What is OSFED?

POSTED ON 13/08/2020 IN Conditions & Disorders

Carrying on from my previous blog posts that discuss eating disorders in general, anorexia nervosa, bulimia, and binge eating disorder (BED), this one will discuss the most common yet arguably most unknown eating disorder; other specified feeding or eating disorder, also known as OSFED. It can be argued that when many people think of eating disorders, they think of anorexia and bulimia. Binge eating may be viewed as an eating disorder by many as well now, but the severity of it may not be widely known. In my opinion, I think OSFED would not be known to many people, which is why it is important to find out more about it. OSFED is used to describe when a person’s symptoms do not exactly match the symptoms of the other three eating disorders. However, it is still as serious as the others and treatment is needed to help with it.

It is common for symptoms of eating disorders to not exactly fit the diagnostic criteria for anorexia, bulimia, or binge eating disorder, and so when this happens OSFED is diagnosed, and accounts for a big percentage of all eating disorders. Examples of OSFED include; purging disorder, where a person purges to affect their weight/shape, but it isn’t part of a binge and then purge cycle; atypical anorexia, where a person has the symptoms of anorexia but their weight remains within a normal range for them; binge eating disorder, but a limited duration/low frequency so the binges don’t occur often or over a long length of time; night eating syndrome, where a person repeatedly eats at night, which could be them eating a lot of food after they have eaten their evening meal, or after waking up from being asleep; and bulimia, but a limited duration/low frequency, where the person has the symptoms of bulimia, but the binge/purge cycles don’t occur as often or over a long length of time.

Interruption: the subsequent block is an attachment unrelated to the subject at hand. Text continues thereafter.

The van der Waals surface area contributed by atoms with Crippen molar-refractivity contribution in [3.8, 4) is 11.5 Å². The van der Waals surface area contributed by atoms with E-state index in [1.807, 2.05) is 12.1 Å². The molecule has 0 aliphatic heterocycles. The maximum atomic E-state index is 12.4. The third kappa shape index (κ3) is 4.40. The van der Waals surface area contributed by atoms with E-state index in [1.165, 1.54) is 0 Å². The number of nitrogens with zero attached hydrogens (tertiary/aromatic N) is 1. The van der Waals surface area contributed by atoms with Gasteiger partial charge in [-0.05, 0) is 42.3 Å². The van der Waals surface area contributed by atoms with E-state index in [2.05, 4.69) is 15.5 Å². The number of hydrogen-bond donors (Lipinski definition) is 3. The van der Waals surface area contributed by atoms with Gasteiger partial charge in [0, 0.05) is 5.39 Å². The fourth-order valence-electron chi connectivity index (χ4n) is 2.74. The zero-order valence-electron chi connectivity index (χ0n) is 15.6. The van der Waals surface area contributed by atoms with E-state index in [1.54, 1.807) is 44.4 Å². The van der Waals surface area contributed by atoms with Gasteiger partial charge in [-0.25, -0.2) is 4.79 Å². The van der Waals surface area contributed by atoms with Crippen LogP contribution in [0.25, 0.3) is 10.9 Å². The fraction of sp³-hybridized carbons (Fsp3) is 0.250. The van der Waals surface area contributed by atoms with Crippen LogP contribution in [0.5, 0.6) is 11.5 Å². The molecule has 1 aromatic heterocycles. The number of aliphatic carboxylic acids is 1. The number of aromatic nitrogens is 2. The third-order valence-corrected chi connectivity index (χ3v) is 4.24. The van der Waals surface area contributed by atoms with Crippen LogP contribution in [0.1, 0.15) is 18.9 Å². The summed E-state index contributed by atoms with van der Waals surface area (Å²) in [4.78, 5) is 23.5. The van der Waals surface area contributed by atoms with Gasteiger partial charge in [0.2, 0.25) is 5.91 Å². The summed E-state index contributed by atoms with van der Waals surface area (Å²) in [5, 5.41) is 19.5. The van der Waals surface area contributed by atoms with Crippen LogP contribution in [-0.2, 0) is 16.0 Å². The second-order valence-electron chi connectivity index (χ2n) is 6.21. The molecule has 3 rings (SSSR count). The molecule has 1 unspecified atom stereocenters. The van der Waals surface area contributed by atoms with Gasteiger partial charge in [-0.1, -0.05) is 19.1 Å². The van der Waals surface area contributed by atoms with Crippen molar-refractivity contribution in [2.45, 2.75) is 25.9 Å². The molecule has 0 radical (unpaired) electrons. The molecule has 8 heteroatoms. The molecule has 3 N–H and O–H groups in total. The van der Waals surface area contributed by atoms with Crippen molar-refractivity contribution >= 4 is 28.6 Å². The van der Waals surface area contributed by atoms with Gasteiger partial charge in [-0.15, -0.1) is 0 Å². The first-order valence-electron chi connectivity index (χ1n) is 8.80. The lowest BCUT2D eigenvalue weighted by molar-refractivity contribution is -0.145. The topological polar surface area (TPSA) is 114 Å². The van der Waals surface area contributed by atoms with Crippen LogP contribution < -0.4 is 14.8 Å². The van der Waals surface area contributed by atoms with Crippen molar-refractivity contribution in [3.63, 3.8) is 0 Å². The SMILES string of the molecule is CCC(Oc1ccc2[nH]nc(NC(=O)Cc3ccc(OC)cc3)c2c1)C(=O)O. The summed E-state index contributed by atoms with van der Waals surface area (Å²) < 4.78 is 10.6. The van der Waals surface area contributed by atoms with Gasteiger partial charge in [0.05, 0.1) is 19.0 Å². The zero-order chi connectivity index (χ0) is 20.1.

It is not always easy to know if someone has an eating disorder, and like with anorexia, bulimia, and BED, any of their symptoms can be part of OSFED, which also have the same risks and potentially harmful effects. A person’s behaviour is likely to be the first thing other people see change, before any physical effects are noticed, and these include a person being tired, have low self-esteem and low confidence, having a poor image of their body, having mood swings and being irritable, having difficulty in concentrating, and being self-conscious when they eat in front of others. They may also exhibit secretive behaviour or have a preoccupation with food.

Like with other eating disorders, the way a person deals with food and eating is not the only factor; their underlying thoughts and feelings are also part of it because the disorder could be a way of them being able to cope, and a way of them feeling that they are in control. There isn’t a generic treatment plan for OSFED because people’s circumstances are very different, and so a specialist team will take into consideration the individual needs of the person to create one. As with the other eating disorders, the first step of seeking treatment is usually through making an appointment to see a GP, who can then make a referral to an eating disorder specialist or team.

There is a lot of support and help available for all types of eating disorders, with a link to such support in the references section, along with further information of the possible treatments that could be used to treat OSFED. All types of eating disorders are serious mental health conditions and deserve to be treated in the same way as any other mental health issue, and so by outlining exactly what they are and what causes them, hopefully they can be understood more by the people who have them, as well as the people around them.


Sarah Keeping MBPsS MSc PgDip GDip BA (Hons) Cert HE

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